|Music You Can Read ®|
Music administrators, lead teachers, and, curriculum specialist from around the nation are building a legacy that will stand for generations to come. Through their schools adoptions of "Music You Can Read," students are entering middle school music programs in record numbers. This is one of the many positive outcomes of teaching primary students the discipline of performing through reading music!
Start today and in a very short time, see your first primary graduates, all with the ability to read, write, and perform music. In three years, all freshman will enter high school with the same ability, made stronger from three years of daily middle school practice! Imagine the performances, sweepstakes, and, commendations you will enjoy, district wide! Whether new to your position, or getting ready to pass the baton, take pride in starting something that will forever change the lives of every child you know!
As legacies go,
that's pretty exceptional!!!
As a child learns to associate symbols in the environment, certain pathways within the brain are reinforced. These pathways within the brain are developed before birth and are composed of electrochemical messages between neurons. As a child begins to associate images with words, these electrochemical messages between neurons become routine. With use, the correlation between a particular sound like Mommy and the sight of a face become a well worn pathway. The more often a pathway is used, the more sensitive the pathway becomes and the more developed that pathway becomes in the individual brain. As these pathways develop, the collective group of used pathways become a map of how an individual thinks, reasons, and remembers.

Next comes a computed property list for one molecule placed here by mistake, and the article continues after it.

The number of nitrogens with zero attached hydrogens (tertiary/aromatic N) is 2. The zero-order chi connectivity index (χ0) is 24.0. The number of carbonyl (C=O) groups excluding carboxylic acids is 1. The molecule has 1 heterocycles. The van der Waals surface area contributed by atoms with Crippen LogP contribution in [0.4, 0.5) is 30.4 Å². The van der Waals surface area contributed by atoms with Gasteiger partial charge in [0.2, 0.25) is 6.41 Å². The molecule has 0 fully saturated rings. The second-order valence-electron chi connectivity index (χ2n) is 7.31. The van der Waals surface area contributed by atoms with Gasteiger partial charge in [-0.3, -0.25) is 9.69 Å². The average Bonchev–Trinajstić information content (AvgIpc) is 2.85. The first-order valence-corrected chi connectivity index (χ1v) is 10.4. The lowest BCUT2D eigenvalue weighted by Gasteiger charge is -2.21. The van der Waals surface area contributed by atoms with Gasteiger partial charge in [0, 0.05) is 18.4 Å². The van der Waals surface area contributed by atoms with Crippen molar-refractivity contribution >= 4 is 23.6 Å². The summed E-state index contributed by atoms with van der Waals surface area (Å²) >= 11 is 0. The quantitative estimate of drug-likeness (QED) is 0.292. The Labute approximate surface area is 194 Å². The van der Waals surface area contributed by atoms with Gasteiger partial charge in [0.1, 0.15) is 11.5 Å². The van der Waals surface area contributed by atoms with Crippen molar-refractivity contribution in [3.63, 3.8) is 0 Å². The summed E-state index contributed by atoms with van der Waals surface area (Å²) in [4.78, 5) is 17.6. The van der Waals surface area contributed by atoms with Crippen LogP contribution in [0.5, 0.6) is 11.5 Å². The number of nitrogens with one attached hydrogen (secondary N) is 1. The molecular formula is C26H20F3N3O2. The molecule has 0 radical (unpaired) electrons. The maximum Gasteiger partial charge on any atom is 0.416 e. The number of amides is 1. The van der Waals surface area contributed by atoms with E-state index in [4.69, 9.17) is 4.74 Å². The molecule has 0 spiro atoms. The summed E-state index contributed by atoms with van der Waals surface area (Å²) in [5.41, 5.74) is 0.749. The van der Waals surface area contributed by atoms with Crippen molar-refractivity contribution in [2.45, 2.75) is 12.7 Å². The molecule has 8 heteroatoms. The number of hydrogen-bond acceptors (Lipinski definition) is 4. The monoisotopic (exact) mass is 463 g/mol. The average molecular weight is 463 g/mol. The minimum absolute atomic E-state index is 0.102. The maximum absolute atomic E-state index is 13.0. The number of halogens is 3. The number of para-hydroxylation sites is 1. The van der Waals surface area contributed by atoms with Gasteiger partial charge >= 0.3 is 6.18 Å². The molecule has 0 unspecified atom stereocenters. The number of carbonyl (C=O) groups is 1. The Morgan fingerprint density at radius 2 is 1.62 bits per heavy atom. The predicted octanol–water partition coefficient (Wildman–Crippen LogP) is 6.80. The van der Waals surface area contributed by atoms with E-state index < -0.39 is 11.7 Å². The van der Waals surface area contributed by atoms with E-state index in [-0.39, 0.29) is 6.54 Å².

- Gene Van Tassell
BRAIN BASED MUSIC INSTRUCTION
Learning to count the measured time, adding movements to these beats, transferring this to a chanted rhythm, chanting pitches (solfeggio/pitch numbers/letter names), followed by singing the same pitches, all before chanting the text in rhythm, then singing the song, creates the neural pathways for language development. Each time a step is completed, it serves to assist the next area of the brain needed to complete the next task. Adding fine motor skills, at the instrument centers, continues to build from the pathways already created. No other subject can offer as many brain based development activities. No other aspect of our subject can offer greater benefits to the student, today and for the rest of their lives. For these reasons, learning to read music is at the core of our curriculum.
Founder - Music Notes, Inc.
Dear Music Notes, Inc.,
I just wanted
to let you know in writing that I feel the choral program
you have developed for our elementary students is exceptional.
The title you've selected, "Music You Can Read" is very appropriate. The
skills taught in your program reinforce the reading and math
skills taught in the regular classroom.